A new study from the Climate Impact Lab, a consortium of 25 economists and policy experts from across the country, shows that the American South will be more affected by climate change than any other region in the United States. The analysis also shows that the effects of climate change will transfer wealth from poor counties in the Midwest and Southeast to wealthier counties on the coasts and in the Northeast. This will aggravate the trend of economic inequality in the U.S. that already exists.
States that are already warm or hot such as Florida, Arizona, Texas, and the states of the Deep South will therefore lose income potential when jobs and other benefits migrate to cooler areas. Counties in states that border the Gulf of Mexico in particular are likely to experience the equivalent of a 20 percent, county-level income tax solely attributable to climate change. This “tax” will come in the form of skyrocketing summer energy costs, struggling harvests, rising seas that engulf real estate, and heatwaves that trigger public health crises and inflate mortality rates.
The U.S. GDP will decrease by around 1.2 percent for every additional degree Celsius of warming. Although the Paris Agreement terms would allow a rise of four degrees Celsius by the end of this century, but even if we didn’t surpass that limit, the GDP of our country will still contract by 1.6 to 5.6 percent. If the Paris terms are not met, the damage will be more severe. (To put this into perspective, the biggest drop in GDP during the Great Recession was 6.3 percent in the fourth quarter of 2008. It took years to recover from the drop, and the ramifications were felt all over the world.)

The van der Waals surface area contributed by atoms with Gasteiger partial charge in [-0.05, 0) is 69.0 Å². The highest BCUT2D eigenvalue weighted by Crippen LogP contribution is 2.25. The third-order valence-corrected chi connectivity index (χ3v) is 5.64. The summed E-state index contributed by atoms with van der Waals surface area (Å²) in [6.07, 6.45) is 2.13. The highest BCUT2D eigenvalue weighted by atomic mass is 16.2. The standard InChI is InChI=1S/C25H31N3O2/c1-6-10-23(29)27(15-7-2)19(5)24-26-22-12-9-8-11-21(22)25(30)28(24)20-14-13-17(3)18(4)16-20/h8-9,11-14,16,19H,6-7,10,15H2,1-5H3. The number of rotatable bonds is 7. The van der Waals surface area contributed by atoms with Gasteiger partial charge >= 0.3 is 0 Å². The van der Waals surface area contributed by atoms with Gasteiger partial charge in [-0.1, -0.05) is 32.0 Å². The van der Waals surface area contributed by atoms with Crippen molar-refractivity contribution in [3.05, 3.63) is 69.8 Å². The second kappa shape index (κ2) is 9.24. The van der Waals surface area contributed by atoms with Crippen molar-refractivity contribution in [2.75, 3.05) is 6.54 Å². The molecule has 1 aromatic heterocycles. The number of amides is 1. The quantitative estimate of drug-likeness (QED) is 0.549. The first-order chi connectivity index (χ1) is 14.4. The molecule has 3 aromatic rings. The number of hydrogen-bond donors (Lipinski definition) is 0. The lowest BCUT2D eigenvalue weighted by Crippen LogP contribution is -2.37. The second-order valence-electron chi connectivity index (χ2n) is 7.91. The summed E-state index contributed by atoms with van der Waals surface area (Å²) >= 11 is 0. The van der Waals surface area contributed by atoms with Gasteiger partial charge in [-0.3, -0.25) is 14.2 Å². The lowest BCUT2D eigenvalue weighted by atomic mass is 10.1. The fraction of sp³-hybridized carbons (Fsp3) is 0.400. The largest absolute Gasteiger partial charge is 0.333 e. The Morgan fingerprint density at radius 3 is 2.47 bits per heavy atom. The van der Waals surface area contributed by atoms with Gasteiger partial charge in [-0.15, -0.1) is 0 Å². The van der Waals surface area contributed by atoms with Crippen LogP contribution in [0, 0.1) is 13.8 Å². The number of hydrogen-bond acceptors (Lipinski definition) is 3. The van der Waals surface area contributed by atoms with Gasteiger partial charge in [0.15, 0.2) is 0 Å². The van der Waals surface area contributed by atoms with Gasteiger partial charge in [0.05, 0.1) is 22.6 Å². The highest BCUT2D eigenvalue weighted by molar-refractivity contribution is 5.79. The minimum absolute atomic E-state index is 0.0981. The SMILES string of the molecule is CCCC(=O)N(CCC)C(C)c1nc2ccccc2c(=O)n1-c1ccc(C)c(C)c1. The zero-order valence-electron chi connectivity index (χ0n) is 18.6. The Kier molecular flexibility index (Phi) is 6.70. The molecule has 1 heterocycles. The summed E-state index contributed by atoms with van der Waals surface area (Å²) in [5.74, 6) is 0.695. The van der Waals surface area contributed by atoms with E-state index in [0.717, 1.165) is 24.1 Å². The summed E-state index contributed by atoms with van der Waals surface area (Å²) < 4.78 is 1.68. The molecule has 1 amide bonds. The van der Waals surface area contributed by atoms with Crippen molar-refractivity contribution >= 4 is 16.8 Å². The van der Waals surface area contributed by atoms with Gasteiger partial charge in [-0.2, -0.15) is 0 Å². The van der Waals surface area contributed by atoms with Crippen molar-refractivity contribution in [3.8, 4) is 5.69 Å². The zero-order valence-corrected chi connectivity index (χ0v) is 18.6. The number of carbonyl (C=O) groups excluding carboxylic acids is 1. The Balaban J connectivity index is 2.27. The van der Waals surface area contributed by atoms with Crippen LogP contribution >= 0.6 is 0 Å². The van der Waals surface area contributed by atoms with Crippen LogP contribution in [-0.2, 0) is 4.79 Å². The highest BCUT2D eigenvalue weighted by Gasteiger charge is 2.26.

The study is an exhaustive, detailed effort, which models every single day of weather in each county in the U.S. during the 21st century in order to simulate the economic costs of climate change. It is by far the most in-depth economic assessment of human-caused climate change to date. It is also highly significant because it takes a bottom-up approach, building on multiple microeconomic studies with regional economic data to provide a more detailed picture of the future of the U.S.
As detailed as the study is, the team omitted many serious risks of climate change because they lacked sufficiently detailed data to include them. For example, although the researchers could agree that biodiversity and other “non-market goods” are important, without a concrete way to assess the costs of those losses they didn’t feel they could include them in the study. They also omitted increased chance of “tail risks,” which are unlikely yet catastrophic events like mass migration, violent civil or military conflicts, massive droughts, or major polar ice collapses.
The study’s economic projections also end in 2099. While certain regions in the Northern regions of the U.S. might initially benefit from the pain the Southern states are feeling thanks to climate change, that won’t last. The authors of the study point out that the North will also experience more severe economic damages should climate change continue unchecked into the next century.